On January February 7, 2017, the New Jersey Supreme Court issued a per curiam opinion In the Matter of Registrant A.D., J.B., and C.M. The Court adopted the opinion of the lower Appellate Court and held that the commission of any criminal offense, not just sex offenses, bars a defendant from being removed from the sex offender registry after fifteen years.
Under Megan’s Law’s registration requirements, a court may terminate a registrant’s obligations if, among other requirements, the registrant “has not committed an offense within 15 years following conviction or release whichever is later, and is not likely to pose a threat to the safety of others.” In this appeal concerning applications to terminate these sex offenders’ Registration Law obligations, the Court determines whether the term “offense,” as used in N.J.S.A. 2C:7-2(f), means “a crime, a disorderly persons offense or a petty disorderly persons offense unless a particular subsection in the code is intended to apply to less than all three”-the definition given in the general definitional subsection of the New Jersey Code of Criminal Justice (the Code), N.J.S.A. 2C:1-14(k)-or a “sex offense” as defined in the Registration Law.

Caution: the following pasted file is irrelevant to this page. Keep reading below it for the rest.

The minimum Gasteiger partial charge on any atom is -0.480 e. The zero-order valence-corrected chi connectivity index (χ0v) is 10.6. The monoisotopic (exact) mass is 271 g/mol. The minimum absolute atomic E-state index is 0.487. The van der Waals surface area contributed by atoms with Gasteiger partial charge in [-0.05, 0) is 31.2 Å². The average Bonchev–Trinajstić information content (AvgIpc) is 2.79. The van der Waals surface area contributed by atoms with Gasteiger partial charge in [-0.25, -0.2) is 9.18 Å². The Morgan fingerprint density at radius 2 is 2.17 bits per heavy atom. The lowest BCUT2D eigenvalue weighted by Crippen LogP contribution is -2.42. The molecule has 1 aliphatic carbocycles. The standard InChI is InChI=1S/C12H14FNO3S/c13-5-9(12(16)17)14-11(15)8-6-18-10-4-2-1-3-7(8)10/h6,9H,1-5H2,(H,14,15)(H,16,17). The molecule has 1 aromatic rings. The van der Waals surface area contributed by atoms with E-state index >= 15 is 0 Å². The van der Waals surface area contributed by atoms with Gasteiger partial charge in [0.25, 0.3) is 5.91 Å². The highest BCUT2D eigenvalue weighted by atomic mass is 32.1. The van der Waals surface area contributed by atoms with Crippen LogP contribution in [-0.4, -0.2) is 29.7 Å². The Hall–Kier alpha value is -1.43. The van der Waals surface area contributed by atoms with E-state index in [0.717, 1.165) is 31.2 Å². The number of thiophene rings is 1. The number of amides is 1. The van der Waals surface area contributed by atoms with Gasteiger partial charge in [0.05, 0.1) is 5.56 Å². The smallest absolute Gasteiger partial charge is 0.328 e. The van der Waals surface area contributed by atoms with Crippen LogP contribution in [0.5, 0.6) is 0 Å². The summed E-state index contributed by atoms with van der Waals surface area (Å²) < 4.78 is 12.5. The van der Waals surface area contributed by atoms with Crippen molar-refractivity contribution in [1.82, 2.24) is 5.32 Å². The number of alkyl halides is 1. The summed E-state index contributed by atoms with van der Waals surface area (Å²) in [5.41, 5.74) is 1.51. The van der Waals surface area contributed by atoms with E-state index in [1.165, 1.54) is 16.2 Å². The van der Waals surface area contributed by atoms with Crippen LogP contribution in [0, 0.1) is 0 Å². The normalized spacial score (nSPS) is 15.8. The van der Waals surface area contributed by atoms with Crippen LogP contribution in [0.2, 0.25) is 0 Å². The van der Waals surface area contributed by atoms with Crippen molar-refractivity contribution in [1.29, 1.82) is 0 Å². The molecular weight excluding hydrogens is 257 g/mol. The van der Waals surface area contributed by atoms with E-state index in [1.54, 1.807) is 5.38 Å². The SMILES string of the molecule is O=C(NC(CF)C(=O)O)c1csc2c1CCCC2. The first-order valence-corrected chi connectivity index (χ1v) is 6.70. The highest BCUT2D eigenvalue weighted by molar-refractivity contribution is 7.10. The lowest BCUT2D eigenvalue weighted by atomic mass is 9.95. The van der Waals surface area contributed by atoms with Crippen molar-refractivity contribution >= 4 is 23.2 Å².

A.D. was convicted of third-degree endangering the welfare of a child, which triggered the requirements of the Registration Law. In 2015, more than fifteen years after his conviction, A.D. filed an unopposed application to be relieved of the Registration Law’s obligations. At the time, neither the court nor counsel was aware that in 2005 A.D. had been convicted of violating a condition of his sentence by failing to notify his parole officer of his change of address. Three months after the court granted A.D.’s application, the State became aware of his 2005 conviction and moved for reconsideration. The court vacated its previous order, rejecting A.D.’s argument that his application should be granted because he had not committed a sex offense within fifteen years. A.D. appealed.